MP5035 - Media, Power and Identity

What will I learn on this module?

The module explores the interrelationship between the media, power and identity. Students will be introduced to key academic writing from the fields of media and cultural studies on the link between the media, power and identity, and will then apply these concepts and approaches to a series of case studies analysed in class. The case studies stem from different media types (ranging from filmic examples, contemporary social media, streaming television and other media industries), as well as different historical and cultural contexts. The examples are deliberately chosen to resonate explicitly with the lives of young people, and to enable them to analyse and reflect on how identity categories such as social class, race, ethnicity, gender, sexuality and nationality are presented in the media. Moving from the contemporary to the historical gives the opportunity to reflect on the current historical moment and how this is linked to longer trajectories in the development of media cultures, as well as to the social inequities and unequal distributions of power still marking the present.

How will I learn on this module?

The module will be delivered through a combination of a lecture and seminar programme, supported by individual tutorials. The lectures enable the tutor to discuss theories and case studies in an in-depth manner. Lectures will also include textual material (film and television clips). The delivery of the module will be supported with additional learning materials that are accessible on ELP.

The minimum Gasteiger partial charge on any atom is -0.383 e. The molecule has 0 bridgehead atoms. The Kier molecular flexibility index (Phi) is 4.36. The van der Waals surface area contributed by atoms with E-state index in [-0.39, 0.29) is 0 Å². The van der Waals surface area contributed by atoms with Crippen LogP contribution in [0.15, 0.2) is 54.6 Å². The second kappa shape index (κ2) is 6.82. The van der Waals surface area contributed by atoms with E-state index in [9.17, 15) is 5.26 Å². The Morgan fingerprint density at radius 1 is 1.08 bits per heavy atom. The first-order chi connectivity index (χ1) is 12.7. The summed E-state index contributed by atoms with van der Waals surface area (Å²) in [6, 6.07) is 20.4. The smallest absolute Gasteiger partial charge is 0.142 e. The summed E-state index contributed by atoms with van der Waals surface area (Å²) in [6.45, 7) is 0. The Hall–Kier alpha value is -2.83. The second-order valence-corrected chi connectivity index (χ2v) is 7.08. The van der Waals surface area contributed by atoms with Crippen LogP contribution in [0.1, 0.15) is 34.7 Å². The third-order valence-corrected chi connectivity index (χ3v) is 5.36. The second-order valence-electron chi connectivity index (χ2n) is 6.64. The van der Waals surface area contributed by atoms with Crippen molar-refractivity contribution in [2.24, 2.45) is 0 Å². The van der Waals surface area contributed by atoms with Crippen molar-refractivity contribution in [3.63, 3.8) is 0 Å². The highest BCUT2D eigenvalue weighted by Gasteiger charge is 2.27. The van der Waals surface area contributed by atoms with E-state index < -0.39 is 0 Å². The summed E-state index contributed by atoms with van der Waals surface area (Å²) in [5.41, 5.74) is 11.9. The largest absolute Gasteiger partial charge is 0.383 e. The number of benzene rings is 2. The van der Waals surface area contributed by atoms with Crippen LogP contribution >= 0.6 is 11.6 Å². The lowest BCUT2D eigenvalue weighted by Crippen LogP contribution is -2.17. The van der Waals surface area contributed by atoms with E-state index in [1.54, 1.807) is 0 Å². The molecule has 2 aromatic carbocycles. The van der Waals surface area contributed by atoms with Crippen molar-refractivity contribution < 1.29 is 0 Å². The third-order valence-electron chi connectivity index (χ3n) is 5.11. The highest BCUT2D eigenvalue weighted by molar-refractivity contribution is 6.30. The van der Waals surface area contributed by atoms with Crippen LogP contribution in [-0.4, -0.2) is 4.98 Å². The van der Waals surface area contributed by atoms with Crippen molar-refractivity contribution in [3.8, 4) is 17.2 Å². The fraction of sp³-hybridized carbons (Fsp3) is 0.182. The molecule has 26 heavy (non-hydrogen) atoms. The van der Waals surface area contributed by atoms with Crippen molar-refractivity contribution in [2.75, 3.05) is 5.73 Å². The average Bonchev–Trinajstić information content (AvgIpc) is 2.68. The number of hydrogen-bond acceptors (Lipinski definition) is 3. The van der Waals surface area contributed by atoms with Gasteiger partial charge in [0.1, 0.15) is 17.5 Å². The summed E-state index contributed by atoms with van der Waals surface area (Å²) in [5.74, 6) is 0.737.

How will I be supported academically on this module?

The module tutor has weekly office hours during which you can contact them for academic support. All students are also provided with an academic tutor who also has hours to support student learning. Students will also be directed to specialist support services available in the library.

What will I be expected to read on this module?

All modules at Northumbria include a range of reading materials that students are expected to engage with. The reading list for this module can be found at:
(Reading List service online guide for academic staff this containing contact details for the Reading List team –

What will I be expected to achieve?

Knowledge & Understanding:

• KU1: you will develop a detailed focus upon both the nature of communicative technologies and the role such technologies play and are made sense of within contemporary culture

• KU2: you will develop a detailed understanding of a range of contemporary communication technologies and the ability to analyse the technologies that play a central role within wider society, in your own life, and in relevant professions

Intellectual / Professional skills & abilities:
• IPSA1: you will reflect on and develop critical enquiry skills and further develop research competences
• IPSA2: you will reflect on and enhance your communication skills, both written and verbal

Personal Values Attributes (Global / Cultural awareness, Ethics, Curiosity) (PVA):
• PVA: you will develop a detailed understanding of professional and ethical approaches to work, curiosity about the world, and your position as a global citizen

How will I be assessed?

To prepare you successfully to undertake the summative assessment(s) on this module, formative assessments will be set by the module team. These may take the form of in-class tasks or projects, developmental activities undertaken between classes, or learning exercises/activities set over a longer period. Feedback (written and/or oral) will be provided to help you learn from, reflect on, and develop in light of these formative assessments.